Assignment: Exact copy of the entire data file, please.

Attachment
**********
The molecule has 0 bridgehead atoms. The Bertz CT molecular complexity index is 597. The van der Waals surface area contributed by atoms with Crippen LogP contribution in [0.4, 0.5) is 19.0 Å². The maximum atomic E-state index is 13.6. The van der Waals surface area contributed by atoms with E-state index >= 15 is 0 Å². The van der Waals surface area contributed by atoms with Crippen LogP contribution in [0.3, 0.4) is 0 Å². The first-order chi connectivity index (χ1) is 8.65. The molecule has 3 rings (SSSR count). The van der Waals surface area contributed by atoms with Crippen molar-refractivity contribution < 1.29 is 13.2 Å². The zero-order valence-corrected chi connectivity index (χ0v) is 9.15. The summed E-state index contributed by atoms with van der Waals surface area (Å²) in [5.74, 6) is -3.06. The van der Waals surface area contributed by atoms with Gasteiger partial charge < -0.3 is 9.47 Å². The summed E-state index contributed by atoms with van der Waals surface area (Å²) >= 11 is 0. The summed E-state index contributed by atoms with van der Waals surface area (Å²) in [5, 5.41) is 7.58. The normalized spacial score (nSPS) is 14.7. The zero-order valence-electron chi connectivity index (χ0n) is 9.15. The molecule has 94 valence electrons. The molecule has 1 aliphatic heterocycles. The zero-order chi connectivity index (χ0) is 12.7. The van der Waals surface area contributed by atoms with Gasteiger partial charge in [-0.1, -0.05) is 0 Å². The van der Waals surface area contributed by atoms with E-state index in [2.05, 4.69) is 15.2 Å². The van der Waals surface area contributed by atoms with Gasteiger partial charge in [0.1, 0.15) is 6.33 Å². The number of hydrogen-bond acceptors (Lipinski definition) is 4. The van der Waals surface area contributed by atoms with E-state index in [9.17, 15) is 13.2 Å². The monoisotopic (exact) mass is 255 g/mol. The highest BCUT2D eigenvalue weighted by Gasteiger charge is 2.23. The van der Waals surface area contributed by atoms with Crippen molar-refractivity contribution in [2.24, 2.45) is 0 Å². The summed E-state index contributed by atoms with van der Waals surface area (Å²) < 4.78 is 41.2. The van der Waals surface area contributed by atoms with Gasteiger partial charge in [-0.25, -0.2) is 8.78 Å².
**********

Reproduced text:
The molecule has 0 bridgehead atoms. The Bertz CT molecular complexity index is 597. The van der Waals surface area contributed by atoms with Crippen LogP contribution in [0.4, 0.5) is 19.0 Å². The maximum atomic E-state index is 13.6. The van der Waals surface area contributed by atoms with E-state index >= 15 is 0 Å². The van der Waals surface area contributed by atoms with Crippen LogP contribution in [0.3, 0.4) is 0 Å². The first-order chi connectivity index (χ1) is 8.65. The molecule has 3 rings (SSSR count). The van der Waals surface area contributed by atoms with Crippen molar-refractivity contribution < 1.29 is 13.2 Å². The zero-order valence-corrected chi connectivity index (χ0v) is 9.15. The summed E-state index contributed by atoms with van der Waals surface area (Å²) in [5.74, 6) is -3.06. The van der Waals surface area contributed by atoms with Gasteiger partial charge < -0.3 is 9.47 Å². The summed E-state index contributed by atoms with van der Waals surface area (Å²) >= 11 is 0. The summed E-state index contributed by atoms with van der Waals surface area (Å²) in [5, 5.41) is 7.58. The normalized spacial score (nSPS) is 14.7. The zero-order valence-electron chi connectivity index (χ0n) is 9.15. The molecule has 94 valence electrons. The molecule has 1 aliphatic heterocycles. The zero-order chi connectivity index (χ0) is 12.7. The van der Waals surface area contributed by atoms with Gasteiger partial charge in [-0.1, -0.05) is 0 Å². The van der Waals surface area contributed by atoms with E-state index in [2.05, 4.69) is 15.2 Å². The van der Waals surface area contributed by atoms with Gasteiger partial charge in [0.1, 0.15) is 6.33 Å². The number of hydrogen-bond acceptors (Lipinski definition) is 4. The van der Waals surface area contributed by atoms with E-state index in [9.17, 15) is 13.2 Å². The monoisotopic (exact) mass is 255 g/mol. The highest BCUT2D eigenvalue weighted by Gasteiger charge is 2.23. The van der Waals surface area contributed by atoms with Crippen molar-refractivity contribution in [2.24, 2.45) is 0 Å². The summed E-state index contributed by atoms with van der Waals surface area (Å²) < 4.78 is 41.2. The van der Waals surface area contributed by atoms with Gasteiger partial charge in [-0.25, -0.2) is 8.78 Å².